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What Moves Yields in Australia?

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Author Info

  • Frank Campbell

    (Reserve Bank of Australia)

  • Eleanor Lewis

    (Reserve Bank of Australia)

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    Abstract

    In this paper, we measure how the fixed-interest market in Australia assesses and responds to new economic information. We use high-frequency data, precise announcement times and market-based forecasts to measure the reaction of bill and bond yields to news. The period covered is from January 1994 to September 1997. We find that announcements about US economic news have had a large impact on yields in Australia – especially bond yields. Of the domestic announcements, the market responds to: monetary policy announcements, the CPI, the labour force and AWOTE, as well as a range of other economic statistics. We also find that the fixed-interest market seems to distinguish between the information contained in different economic announcements and that traders systematically respond to the size and direction of any unanticipated component of these announcements. The results suggest that the market perceives that information on prices, employment and wages is more important in the Reserve Bank’s decisions about monetary policy than are other indicators of economic activity. Taken in sum, the results also suggest some consistency of response to news in the fixed-interest market in Australia.

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    File URL: http://www.rba.gov.au/publications/rdp/1998/pdf/rdp9808.pdf
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    Bibliographic Info

    Paper provided by Reserve Bank of Australia in its series RBA Research Discussion Papers with number rdp9808.

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    Date of creation: Jul 1998
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    Handle: RePEc:rba:rbardp:rdp9808

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    Related research

    Keywords: news; economic announcements; financial markets; interest rates;

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    References

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    1. Urich, Thomas & Wachtel, Paul, 1981. "Market Response to the Weekly Money Supply Announcements in the 1970s," Journal of Finance, American Finance Association, vol. 36(5), pages 1063-72, December.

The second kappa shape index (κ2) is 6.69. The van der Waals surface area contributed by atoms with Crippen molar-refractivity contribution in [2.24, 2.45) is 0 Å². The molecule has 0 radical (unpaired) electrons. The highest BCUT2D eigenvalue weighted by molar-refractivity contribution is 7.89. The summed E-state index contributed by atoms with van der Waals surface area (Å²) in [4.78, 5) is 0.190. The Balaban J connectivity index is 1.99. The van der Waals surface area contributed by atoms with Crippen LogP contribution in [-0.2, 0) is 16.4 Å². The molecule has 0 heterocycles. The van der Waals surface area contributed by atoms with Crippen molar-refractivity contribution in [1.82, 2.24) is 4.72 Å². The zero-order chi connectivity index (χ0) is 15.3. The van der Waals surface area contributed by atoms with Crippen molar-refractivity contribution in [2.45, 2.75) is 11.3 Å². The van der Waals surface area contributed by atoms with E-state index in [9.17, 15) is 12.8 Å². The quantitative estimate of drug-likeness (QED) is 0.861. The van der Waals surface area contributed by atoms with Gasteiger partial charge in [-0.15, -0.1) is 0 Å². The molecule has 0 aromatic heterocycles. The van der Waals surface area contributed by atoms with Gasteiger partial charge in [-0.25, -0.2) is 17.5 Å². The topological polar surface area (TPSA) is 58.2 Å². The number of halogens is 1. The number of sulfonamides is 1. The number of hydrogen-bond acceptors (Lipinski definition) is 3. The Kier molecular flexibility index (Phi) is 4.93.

2. Edison, Hali J, 1997. "The Reaction of Exchange Rates and Interest Rates to News Releases," International Journal of Finance & Economics, John Wiley & Sons, Ltd., vol. 2(2), pages 87-100, April.
    3. Tro Kortian & James O’Regan, 1996. "Australian Financial Market Volatility: An Exploration of Cross-country and Cross-market Linkages," RBA Research Discussion Papers rdp9609, Reserve Bank of Australia.
    4. Gordon de Brouwer & Luci Ellis, 1998. "Forward-looking Behaviour and Credibility: Some Evidence and Implications for Policy," RBA Research Discussion Papers rdp9803, Reserve Bank of Australia.
    5. Hardouvelis, Gikas A., 1988. "Economic news, exchange rates and interest rates," Journal of International Money and Finance, Elsevier, vol. 7(1), pages 23-35, March.
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    Cited by:
    1. Gasbarro, Dominic & Monroe, Gary S., 2004. "The impact of monetary policy candidness on Australian financial markets," Journal of Multinational Financial Management, Elsevier, vol. 14(1), pages 35-46, February.
    2. Jones, Brad & Lin, Chien-Ting & Masih, A. Mansur M., 2005. "Macroeconomic announcements, volatility, and interrelationships: An examination of the UK interest rate and equity markets," International Review of Financial Analysis, Elsevier, vol. 14(3), pages 356-375.
    3. Zettelmeyer, Jeromin, 2004. "The impact of monetary policy on the exchange rate: evidence from three small open economies," Journal of Monetary Economics, Elsevier, vol. 51(3), pages 635-652, April.
    4. Jonathan Coppel & Ellis Connolly, 2003. "What Do Financial Market Data Tell Us about Monetary Policy Transparency?," RBA Research Discussion Papers rdp2003-05, Reserve Bank of Australia.
    5. Jeff M. Rogers & Pierre Siklos, 2001. "Foreign Exchange Market Intervention in Two Small Open Economies: The Canadian and Australian Experience," Research Paper Series 57, Quantitative Finance Research Centre, University of Technology, Sydney.

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